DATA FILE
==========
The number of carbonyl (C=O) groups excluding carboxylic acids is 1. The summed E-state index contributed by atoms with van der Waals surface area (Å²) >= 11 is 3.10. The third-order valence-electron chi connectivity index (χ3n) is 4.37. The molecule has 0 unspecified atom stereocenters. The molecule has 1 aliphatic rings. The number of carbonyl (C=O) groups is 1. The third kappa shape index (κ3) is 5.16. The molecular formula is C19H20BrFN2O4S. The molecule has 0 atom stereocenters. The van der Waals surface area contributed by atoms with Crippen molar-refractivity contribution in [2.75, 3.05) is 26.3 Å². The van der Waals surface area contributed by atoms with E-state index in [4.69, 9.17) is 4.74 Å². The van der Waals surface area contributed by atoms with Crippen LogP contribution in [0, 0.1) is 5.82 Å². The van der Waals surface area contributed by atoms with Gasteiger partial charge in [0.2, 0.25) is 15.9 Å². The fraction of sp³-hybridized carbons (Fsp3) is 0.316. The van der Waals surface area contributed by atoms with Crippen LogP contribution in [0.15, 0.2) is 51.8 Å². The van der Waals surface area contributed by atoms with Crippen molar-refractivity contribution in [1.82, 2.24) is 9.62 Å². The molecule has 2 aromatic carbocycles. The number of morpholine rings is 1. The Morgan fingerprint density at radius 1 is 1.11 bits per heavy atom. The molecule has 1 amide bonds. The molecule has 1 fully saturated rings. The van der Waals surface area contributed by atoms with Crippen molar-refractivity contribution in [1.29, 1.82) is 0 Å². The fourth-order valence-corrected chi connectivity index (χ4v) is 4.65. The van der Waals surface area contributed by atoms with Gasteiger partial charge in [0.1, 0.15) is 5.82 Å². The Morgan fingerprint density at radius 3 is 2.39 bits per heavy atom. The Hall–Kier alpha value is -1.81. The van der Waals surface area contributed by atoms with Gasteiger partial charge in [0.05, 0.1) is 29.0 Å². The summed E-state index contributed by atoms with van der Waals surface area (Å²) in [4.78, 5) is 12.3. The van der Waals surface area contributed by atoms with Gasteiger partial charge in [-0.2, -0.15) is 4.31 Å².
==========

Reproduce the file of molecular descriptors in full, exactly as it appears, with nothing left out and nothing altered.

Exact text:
The number of carbonyl (C=O) groups excluding carboxylic acids is 1. The summed E-state index contributed by atoms with van der Waals surface area (Å²) >= 11 is 3.10. The third-order valence-electron chi connectivity index (χ3n) is 4.37. The molecule has 0 unspecified atom stereocenters. The molecule has 1 aliphatic rings. The number of carbonyl (C=O) groups is 1. The third kappa shape index (κ3) is 5.16. The molecular formula is C19H20BrFN2O4S. The molecule has 0 atom stereocenters. The van der Waals surface area contributed by atoms with Crippen molar-refractivity contribution in [2.75, 3.05) is 26.3 Å². The van der Waals surface area contributed by atoms with E-state index in [4.69, 9.17) is 4.74 Å². The van der Waals surface area contributed by atoms with Crippen LogP contribution in [0, 0.1) is 5.82 Å². The van der Waals surface area contributed by atoms with Gasteiger partial charge in [0.2, 0.25) is 15.9 Å². The fraction of sp³-hybridized carbons (Fsp3) is 0.316. The van der Waals surface area contributed by atoms with Crippen LogP contribution in [0.15, 0.2) is 51.8 Å². The van der Waals surface area contributed by atoms with Crippen molar-refractivity contribution in [1.82, 2.24) is 9.62 Å². The molecule has 2 aromatic carbocycles. The number of morpholine rings is 1. The Morgan fingerprint density at radius 1 is 1.11 bits per heavy atom. The molecule has 1 amide bonds. The molecule has 1 fully saturated rings. The van der Waals surface area contributed by atoms with Crippen molar-refractivity contribution in [1.29, 1.82) is 0 Å². The fourth-order valence-corrected chi connectivity index (χ4v) is 4.65. The van der Waals surface area contributed by atoms with Gasteiger partial charge in [0.1, 0.15) is 5.82 Å². The Morgan fingerprint density at radius 3 is 2.39 bits per heavy atom. The Hall–Kier alpha value is -1.81. The van der Waals surface area contributed by atoms with Gasteiger partial charge in [0.05, 0.1) is 29.0 Å². The summed E-state index contributed by atoms with van der Waals surface area (Å²) in [4.78, 5) is 12.3. The van der Waals surface area contributed by atoms with Gasteiger partial charge in [-0.2, -0.15) is 4.31 Å².